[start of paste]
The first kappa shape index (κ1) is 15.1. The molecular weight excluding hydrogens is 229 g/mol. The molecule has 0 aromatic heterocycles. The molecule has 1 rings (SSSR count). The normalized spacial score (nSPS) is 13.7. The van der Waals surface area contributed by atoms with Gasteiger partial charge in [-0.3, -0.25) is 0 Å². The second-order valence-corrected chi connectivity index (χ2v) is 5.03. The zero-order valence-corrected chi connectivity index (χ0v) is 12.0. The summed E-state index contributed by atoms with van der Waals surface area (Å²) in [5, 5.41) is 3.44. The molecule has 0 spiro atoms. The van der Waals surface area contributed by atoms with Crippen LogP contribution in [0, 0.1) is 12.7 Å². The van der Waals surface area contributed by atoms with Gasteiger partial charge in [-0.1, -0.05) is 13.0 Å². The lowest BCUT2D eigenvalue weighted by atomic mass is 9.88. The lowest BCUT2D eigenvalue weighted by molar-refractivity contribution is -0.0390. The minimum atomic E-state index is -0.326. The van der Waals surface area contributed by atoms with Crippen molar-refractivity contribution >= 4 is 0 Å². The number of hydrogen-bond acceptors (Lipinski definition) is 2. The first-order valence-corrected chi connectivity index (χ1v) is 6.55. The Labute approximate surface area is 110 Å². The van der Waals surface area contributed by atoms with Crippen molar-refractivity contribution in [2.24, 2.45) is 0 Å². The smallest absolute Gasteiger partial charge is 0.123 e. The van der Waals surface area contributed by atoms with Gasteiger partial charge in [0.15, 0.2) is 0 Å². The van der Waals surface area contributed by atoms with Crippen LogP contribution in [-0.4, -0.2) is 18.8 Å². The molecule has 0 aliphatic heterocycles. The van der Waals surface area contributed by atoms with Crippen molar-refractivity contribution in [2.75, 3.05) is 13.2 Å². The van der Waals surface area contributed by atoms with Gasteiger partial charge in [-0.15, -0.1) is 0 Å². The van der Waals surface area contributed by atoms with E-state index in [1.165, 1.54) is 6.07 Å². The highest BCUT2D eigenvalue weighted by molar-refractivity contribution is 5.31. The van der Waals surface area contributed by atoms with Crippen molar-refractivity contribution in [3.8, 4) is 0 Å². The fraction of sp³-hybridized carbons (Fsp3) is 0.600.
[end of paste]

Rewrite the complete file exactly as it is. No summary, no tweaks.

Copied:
The first kappa shape index (κ1) is 15.1. The molecular weight excluding hydrogens is 229 g/mol. The molecule has 0 aromatic heterocycles. The molecule has 1 rings (SSSR count). The normalized spacial score (nSPS) is 13.7. The van der Waals surface area contributed by atoms with Gasteiger partial charge in [-0.3, -0.25) is 0 Å². The second-order valence-corrected chi connectivity index (χ2v) is 5.03. The zero-order valence-corrected chi connectivity index (χ0v) is 12.0. The summed E-state index contributed by atoms with van der Waals surface area (Å²) in [5, 5.41) is 3.44. The molecule has 0 spiro atoms. The van der Waals surface area contributed by atoms with Crippen LogP contribution in [0, 0.1) is 12.7 Å². The van der Waals surface area contributed by atoms with Gasteiger partial charge in [-0.1, -0.05) is 13.0 Å². The lowest BCUT2D eigenvalue weighted by atomic mass is 9.88. The lowest BCUT2D eigenvalue weighted by molar-refractivity contribution is -0.0390. The minimum atomic E-state index is -0.326. The van der Waals surface area contributed by atoms with Crippen molar-refractivity contribution >= 4 is 0 Å². The number of hydrogen-bond acceptors (Lipinski definition) is 2. The first-order valence-corrected chi connectivity index (χ1v) is 6.55. The Labute approximate surface area is 110 Å². The van der Waals surface area contributed by atoms with Crippen molar-refractivity contribution in [2.24, 2.45) is 0 Å². The smallest absolute Gasteiger partial charge is 0.123 e. The van der Waals surface area contributed by atoms with Gasteiger partial charge in [0.15, 0.2) is 0 Å². The van der Waals surface area contributed by atoms with Crippen LogP contribution in [-0.4, -0.2) is 18.8 Å². The molecule has 0 aliphatic heterocycles. The van der Waals surface area contributed by atoms with Crippen molar-refractivity contribution in [2.75, 3.05) is 13.2 Å². The van der Waals surface area contributed by atoms with Gasteiger partial charge in [-0.15, -0.1) is 0 Å². The van der Waals surface area contributed by atoms with E-state index in [1.165, 1.54) is 6.07 Å². The highest BCUT2D eigenvalue weighted by molar-refractivity contribution is 5.31. The van der Waals surface area contributed by atoms with Crippen molar-refractivity contribution in [3.8, 4) is 0 Å². The fraction of sp³-hybridized carbons (Fsp3) is 0.600.